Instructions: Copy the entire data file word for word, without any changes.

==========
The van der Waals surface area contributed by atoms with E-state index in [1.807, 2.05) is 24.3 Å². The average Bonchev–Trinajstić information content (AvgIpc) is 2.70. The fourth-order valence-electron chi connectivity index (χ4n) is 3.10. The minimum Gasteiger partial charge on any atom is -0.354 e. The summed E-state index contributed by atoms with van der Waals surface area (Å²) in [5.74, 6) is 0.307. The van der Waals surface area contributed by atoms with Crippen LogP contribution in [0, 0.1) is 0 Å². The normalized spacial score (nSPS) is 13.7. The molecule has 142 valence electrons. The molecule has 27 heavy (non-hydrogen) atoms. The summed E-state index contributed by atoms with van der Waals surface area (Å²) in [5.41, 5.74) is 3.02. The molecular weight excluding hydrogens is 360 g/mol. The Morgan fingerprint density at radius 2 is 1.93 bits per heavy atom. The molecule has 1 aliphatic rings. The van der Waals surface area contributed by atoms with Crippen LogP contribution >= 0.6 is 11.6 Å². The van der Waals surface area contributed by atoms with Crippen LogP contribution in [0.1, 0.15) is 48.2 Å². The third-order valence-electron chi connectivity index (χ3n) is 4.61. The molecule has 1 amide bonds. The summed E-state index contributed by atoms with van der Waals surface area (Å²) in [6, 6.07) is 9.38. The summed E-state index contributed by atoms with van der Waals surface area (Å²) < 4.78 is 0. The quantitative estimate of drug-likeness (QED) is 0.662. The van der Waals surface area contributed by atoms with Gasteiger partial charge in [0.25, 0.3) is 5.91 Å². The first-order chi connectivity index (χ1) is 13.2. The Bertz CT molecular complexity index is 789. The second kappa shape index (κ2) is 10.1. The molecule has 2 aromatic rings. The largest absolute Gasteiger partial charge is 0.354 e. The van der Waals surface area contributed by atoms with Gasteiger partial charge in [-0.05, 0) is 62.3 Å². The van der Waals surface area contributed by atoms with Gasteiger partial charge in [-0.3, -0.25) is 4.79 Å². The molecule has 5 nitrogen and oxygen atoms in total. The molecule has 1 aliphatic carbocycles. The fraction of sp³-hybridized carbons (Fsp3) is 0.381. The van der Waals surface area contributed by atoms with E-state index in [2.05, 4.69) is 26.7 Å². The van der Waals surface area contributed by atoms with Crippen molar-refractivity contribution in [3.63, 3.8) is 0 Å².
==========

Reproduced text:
The van der Waals surface area contributed by atoms with E-state index in [1.807, 2.05) is 24.3 Å². The average Bonchev–Trinajstić information content (AvgIpc) is 2.70. The fourth-order valence-electron chi connectivity index (χ4n) is 3.10. The minimum Gasteiger partial charge on any atom is -0.354 e. The summed E-state index contributed by atoms with van der Waals surface area (Å²) in [5.74, 6) is 0.307. The van der Waals surface area contributed by atoms with Crippen LogP contribution in [0, 0.1) is 0 Å². The normalized spacial score (nSPS) is 13.7. The molecule has 142 valence electrons. The molecule has 27 heavy (non-hydrogen) atoms. The summed E-state index contributed by atoms with van der Waals surface area (Å²) in [5.41, 5.74) is 3.02. The molecular weight excluding hydrogens is 360 g/mol. The Morgan fingerprint density at radius 2 is 1.93 bits per heavy atom. The molecule has 1 aliphatic rings. The van der Waals surface area contributed by atoms with Crippen LogP contribution >= 0.6 is 11.6 Å². The van der Waals surface area contributed by atoms with Crippen LogP contribution in [0.1, 0.15) is 48.2 Å². The third-order valence-electron chi connectivity index (χ3n) is 4.61. The molecule has 1 amide bonds. The summed E-state index contributed by atoms with van der Waals surface area (Å²) in [6, 6.07) is 9.38. The summed E-state index contributed by atoms with van der Waals surface area (Å²) < 4.78 is 0. The quantitative estimate of drug-likeness (QED) is 0.662. The van der Waals surface area contributed by atoms with Gasteiger partial charge in [0.25, 0.3) is 5.91 Å². The first-order chi connectivity index (χ1) is 13.2. The Bertz CT molecular complexity index is 789. The second kappa shape index (κ2) is 10.1. The molecule has 2 aromatic rings. The largest absolute Gasteiger partial charge is 0.354 e. The van der Waals surface area contributed by atoms with Gasteiger partial charge in [-0.05, 0) is 62.3 Å². The van der Waals surface area contributed by atoms with Gasteiger partial charge in [-0.3, -0.25) is 4.79 Å². The molecule has 5 nitrogen and oxygen atoms in total. The molecule has 1 aliphatic carbocycles. The fraction of sp³-hybridized carbons (Fsp3) is 0.381. The van der Waals surface area contributed by atoms with E-state index in [2.05, 4.69) is 26.7 Å². The van der Waals surface area contributed by atoms with Crippen molar-refractivity contribution in [3.63, 3.8) is 0 Å².